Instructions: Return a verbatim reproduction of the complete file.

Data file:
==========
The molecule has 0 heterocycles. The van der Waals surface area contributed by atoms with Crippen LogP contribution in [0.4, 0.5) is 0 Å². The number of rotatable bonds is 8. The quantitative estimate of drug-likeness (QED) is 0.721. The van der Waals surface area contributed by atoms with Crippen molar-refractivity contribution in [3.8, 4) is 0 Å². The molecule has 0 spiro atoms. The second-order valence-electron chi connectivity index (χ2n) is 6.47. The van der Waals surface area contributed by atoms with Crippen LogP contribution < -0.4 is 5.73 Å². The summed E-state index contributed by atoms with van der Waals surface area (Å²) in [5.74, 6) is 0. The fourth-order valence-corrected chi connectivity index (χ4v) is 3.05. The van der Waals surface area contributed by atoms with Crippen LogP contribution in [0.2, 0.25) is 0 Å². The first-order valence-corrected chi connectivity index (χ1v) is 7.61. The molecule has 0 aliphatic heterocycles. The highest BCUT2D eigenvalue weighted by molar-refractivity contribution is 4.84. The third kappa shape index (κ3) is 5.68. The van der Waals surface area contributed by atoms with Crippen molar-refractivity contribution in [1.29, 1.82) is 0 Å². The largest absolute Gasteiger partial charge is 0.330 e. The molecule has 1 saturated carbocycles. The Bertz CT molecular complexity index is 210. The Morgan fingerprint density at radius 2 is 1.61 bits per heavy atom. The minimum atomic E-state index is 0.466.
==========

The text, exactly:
The molecule has 0 heterocycles. The van der Waals surface area contributed by atoms with Crippen LogP contribution in [0.4, 0.5) is 0 Å². The number of rotatable bonds is 8. The quantitative estimate of drug-likeness (QED) is 0.721. The van der Waals surface area contributed by atoms with Crippen molar-refractivity contribution in [3.8, 4) is 0 Å². The molecule has 0 spiro atoms. The second-order valence-electron chi connectivity index (χ2n) is 6.47. The van der Waals surface area contributed by atoms with Crippen LogP contribution < -0.4 is 5.73 Å². The summed E-state index contributed by atoms with van der Waals surface area (Å²) in [5.74, 6) is 0. The fourth-order valence-corrected chi connectivity index (χ4v) is 3.05. The van der Waals surface area contributed by atoms with Crippen LogP contribution in [0.2, 0.25) is 0 Å². The first-order valence-corrected chi connectivity index (χ1v) is 7.61. The molecule has 0 aliphatic heterocycles. The highest BCUT2D eigenvalue weighted by molar-refractivity contribution is 4.84. The third kappa shape index (κ3) is 5.68. The van der Waals surface area contributed by atoms with Crippen molar-refractivity contribution in [1.29, 1.82) is 0 Å². The largest absolute Gasteiger partial charge is 0.330 e. The molecule has 1 saturated carbocycles. The Bertz CT molecular complexity index is 210. The Morgan fingerprint density at radius 2 is 1.61 bits per heavy atom. The minimum atomic E-state index is 0.466.